1
$\begingroup$

The orcs in my world are humans who have been infected by two different diseases:

  • An airborne mutagen that permanently denatures their myostatin receptors, which prevents their muscles from being growth-limited like a normal human. This causes increased muscle mass, though not without issues.
  • A greenish skin fungus. This visually resembles psoriasis, but is completely harmless to humans (unlike e.g. rats).

I want both of these to only appear underground, and never on the surface. My first thought is that ultraviolet light would do the trick, but that requires direct sunlight. For the skin fungus, that isn't a problem (since ultraviolet light can be used to treat some skin conditions), but this leaves the mutagen. How can I make it die when it gets close to the surface?

$\endgroup$
6
$\begingroup$

Let's flip-flop @Henry Taylor's answer: the diseases flourish with nourishment, which they can only find underground.

Just like you can't uproot a tree and place it in a parking lot (because it needs water, soil etc), your diseases may require local conditions that the surface does not have.

  • Rocks or dust from them (salt, quartz, clay, silicates)
  • Atmospheric conditions (proportions of gas or lack of oxygen)
  • Lack of light in general (some fungi may grow best in the dark)
  • Moisture (or lack thereof, depending on the local climate)
$\endgroup$
  • $\begingroup$ Accepting this, as being sensitive to moisture would work very well (the "infected" region is near the coast and gets a lot of rain) $\endgroup$ – Philip Rowlands Feb 24 '17 at 17:39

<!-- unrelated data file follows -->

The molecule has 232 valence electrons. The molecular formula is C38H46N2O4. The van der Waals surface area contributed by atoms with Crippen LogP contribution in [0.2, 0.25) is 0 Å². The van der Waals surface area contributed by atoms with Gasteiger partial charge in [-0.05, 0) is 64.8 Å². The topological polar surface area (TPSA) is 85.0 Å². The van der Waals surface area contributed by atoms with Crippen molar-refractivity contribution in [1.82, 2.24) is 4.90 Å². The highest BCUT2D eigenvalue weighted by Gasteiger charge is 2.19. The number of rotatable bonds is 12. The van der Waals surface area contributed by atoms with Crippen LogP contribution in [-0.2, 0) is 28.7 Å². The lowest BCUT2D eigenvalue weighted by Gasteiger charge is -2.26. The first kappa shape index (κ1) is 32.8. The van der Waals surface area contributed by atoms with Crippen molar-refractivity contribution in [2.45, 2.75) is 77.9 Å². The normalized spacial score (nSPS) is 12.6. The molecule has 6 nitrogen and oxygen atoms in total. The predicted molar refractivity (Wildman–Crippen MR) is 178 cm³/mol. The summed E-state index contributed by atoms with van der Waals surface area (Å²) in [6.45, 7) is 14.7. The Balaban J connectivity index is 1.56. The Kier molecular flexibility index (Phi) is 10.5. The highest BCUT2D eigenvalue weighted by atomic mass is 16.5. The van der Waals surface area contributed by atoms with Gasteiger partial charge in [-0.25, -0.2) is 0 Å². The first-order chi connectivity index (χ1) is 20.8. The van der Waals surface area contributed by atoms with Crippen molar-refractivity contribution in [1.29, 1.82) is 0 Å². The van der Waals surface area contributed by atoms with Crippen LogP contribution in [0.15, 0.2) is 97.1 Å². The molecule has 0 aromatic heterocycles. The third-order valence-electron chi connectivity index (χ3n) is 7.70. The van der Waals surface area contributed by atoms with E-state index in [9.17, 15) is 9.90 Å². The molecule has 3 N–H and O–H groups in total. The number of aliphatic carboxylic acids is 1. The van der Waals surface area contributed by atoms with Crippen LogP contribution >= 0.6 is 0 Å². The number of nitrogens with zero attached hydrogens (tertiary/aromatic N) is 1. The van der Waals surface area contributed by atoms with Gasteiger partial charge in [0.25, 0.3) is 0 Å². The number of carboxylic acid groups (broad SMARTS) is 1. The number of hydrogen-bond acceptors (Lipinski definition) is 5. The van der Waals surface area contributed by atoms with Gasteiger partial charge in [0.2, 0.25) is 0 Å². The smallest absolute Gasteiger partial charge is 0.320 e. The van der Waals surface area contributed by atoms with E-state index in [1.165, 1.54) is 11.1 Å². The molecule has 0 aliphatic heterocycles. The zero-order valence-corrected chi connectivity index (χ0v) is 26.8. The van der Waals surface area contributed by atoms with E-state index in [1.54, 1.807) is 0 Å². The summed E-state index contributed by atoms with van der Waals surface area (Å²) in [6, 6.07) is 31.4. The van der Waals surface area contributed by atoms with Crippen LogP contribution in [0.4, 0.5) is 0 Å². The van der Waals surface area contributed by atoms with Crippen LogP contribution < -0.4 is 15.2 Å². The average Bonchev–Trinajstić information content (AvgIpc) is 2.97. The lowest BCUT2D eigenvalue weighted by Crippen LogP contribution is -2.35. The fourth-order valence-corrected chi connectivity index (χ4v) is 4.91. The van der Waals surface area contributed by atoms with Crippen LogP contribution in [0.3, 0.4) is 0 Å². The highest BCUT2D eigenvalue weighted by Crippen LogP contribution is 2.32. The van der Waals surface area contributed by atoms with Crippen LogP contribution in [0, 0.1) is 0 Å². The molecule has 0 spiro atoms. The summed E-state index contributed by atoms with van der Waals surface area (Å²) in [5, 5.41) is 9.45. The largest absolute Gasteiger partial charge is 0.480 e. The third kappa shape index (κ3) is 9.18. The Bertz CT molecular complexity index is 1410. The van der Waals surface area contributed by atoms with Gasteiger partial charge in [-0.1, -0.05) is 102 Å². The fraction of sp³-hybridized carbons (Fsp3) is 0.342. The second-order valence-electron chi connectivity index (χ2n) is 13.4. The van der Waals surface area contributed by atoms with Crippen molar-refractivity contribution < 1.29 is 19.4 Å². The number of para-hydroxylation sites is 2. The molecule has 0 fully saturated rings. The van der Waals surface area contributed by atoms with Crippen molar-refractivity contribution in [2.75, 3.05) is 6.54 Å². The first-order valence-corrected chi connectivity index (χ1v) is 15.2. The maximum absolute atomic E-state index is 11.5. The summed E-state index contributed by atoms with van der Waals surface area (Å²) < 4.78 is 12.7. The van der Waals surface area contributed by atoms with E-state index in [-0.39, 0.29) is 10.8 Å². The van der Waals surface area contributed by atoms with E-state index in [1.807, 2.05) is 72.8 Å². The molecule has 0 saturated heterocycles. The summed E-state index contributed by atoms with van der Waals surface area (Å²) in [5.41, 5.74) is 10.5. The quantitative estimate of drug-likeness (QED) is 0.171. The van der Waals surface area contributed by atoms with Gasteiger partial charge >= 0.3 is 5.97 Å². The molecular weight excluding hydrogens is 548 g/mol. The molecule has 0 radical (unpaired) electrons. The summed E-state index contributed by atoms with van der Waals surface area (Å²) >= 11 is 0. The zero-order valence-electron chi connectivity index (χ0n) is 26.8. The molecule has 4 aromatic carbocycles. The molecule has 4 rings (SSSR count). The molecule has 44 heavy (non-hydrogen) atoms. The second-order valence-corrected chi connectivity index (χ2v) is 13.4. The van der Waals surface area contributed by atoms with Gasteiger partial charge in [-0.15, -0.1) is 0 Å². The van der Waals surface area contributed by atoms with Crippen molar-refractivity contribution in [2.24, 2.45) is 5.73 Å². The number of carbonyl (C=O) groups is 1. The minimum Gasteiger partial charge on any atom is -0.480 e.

5
$\begingroup$

Rather than killing the virus when it reaches the surface, why not follow scurvy's example and make it easily treatable by proper nutrition. Perhaps the underground dwelling human eat only fungus and rats while the surface dwellers get a balanced diet of fruits, vegetables and meats. The diseases express themselves dramatically in the malnourished bodies of the orcs, while remaining completely suppressed in the well fed non-orcs.

$\endgroup$
4
$\begingroup$

Related to Henry Taylor's answer but without the need for malnourishment:

In addition to UV sensitivity the disease is sensitive to vitamin D levels. The surface dwellers make plenty of vitamin D and the disease can't take hold. Those who have to rely on dietary D, however, have lower levels and the disease hits them.

$\endgroup$

Your Answer

By clicking “Post Your Answer”, you agree to our terms of service, privacy policy and cookie policy

Not the answer you're looking for? Browse other questions tagged or ask your own question.